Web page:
Objective: Little is known about whether economic crises widen health inequalities. Japan experienced more than 10 years of economic recession beginning in the 1990s. The question of whether socioeconomic-based inequality in self-rated health widened after the economic crisis was examined.
Design, setting and participants: Repeated cross-sectional survey design. Two pooled datasets from 1986 and 1989 and from 1998 and 2001 were analysed separately, and temporal change was examined. The study took place in Japan among the working-age population (20–60 years old). The two surveys consisted of 168 801 and 150 016 people, respectively, with about an 80% response rate.
Results: The absolute percentages of people reporting poor health declined across all socioeconomic statuses following the crisis. However, after controlling for confounding factors, the odds ratio (OR) for poor self-rated health (95% confidence intervals) among middle-class non-manual workers (clerical/sales/service workers) compared with the highest class workers (managers/administrators) was 1.02 (0.92 to 1.14) before the crisis but increased to 1.14 (1.02 to 1.29) after the crisis (p for temporal change = 0.02). The association was stronger among males. The adjusted ORs among professional workers and young female homemakers also marginally increased over time. Unemployed people were twice as likely to report poor health compared with the highest class workers throughout the period. Self-rated health of people with middle to higher incomes deteriorated in relative terms following the crisis compared with that of lower income people.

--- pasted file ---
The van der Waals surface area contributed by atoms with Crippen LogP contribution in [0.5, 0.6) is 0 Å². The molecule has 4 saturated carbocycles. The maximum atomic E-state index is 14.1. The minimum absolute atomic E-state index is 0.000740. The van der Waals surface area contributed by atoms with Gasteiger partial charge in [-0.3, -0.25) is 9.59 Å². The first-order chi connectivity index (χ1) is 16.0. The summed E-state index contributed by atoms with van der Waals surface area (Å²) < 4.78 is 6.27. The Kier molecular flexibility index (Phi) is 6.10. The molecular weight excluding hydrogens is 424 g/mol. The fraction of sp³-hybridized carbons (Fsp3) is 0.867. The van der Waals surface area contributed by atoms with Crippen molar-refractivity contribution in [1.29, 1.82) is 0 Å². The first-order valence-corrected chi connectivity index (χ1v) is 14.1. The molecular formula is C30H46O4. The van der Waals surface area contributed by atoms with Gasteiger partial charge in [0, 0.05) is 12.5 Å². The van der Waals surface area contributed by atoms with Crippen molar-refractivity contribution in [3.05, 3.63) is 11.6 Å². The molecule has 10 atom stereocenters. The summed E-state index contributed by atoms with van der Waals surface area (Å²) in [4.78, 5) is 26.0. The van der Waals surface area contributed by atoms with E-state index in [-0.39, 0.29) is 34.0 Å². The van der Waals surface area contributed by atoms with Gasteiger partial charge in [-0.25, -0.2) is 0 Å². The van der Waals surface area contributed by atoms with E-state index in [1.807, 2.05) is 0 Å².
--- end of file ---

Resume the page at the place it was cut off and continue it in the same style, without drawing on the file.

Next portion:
Conclusions: Self-rated health improved in absolute terms for all occupational groups even after the economic recession. However, the relative disparity increased between the top and middle occupational groups in men.
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Funding: NK is a recipient of the fellowship grant in Takemi Program in International Health at the Harvard School of Public Health, which was funded by the Japan Foundation for the Promotion of International Medical Research Cooperation. SVS is supported by the National Institutes of Health Career Development Award (NHLBI 1 K25 HL081275). This study was also supported by a grant from the Ministry of Health, Labour, and Welfare, Japan.
Competing interests: None.